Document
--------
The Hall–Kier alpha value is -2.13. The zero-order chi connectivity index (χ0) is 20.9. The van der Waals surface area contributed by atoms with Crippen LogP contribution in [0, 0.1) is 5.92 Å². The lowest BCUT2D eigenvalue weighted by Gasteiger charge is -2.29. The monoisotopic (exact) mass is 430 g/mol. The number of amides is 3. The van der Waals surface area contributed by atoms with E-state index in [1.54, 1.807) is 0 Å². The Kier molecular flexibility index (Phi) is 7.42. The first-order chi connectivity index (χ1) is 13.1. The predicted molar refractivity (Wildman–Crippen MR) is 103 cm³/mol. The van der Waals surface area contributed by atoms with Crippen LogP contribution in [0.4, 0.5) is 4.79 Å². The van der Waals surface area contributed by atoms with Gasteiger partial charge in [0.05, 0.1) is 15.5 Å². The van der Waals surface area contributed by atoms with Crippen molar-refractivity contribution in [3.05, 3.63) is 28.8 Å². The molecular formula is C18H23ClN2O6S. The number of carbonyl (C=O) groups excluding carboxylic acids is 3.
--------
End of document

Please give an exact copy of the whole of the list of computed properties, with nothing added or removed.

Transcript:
The Hall–Kier alpha value is -2.13. The zero-order chi connectivity index (χ0) is 20.9. The van der Waals surface area contributed by atoms with Crippen LogP contribution in [0, 0.1) is 5.92 Å². The lowest BCUT2D eigenvalue weighted by Gasteiger charge is -2.29. The monoisotopic (exact) mass is 430 g/mol. The number of amides is 3. The van der Waals surface area contributed by atoms with E-state index in [1.54, 1.807) is 0 Å². The Kier molecular flexibility index (Phi) is 7.42. The first-order chi connectivity index (χ1) is 13.1. The predicted molar refractivity (Wildman–Crippen MR) is 103 cm³/mol. The van der Waals surface area contributed by atoms with Crippen LogP contribution in [0.4, 0.5) is 4.79 Å². The van der Waals surface area contributed by atoms with Gasteiger partial charge in [0.05, 0.1) is 15.5 Å². The van der Waals surface area contributed by atoms with Crippen molar-refractivity contribution in [3.05, 3.63) is 28.8 Å². The molecular formula is C18H23ClN2O6S. The number of carbonyl (C=O) groups excluding carboxylic acids is 3.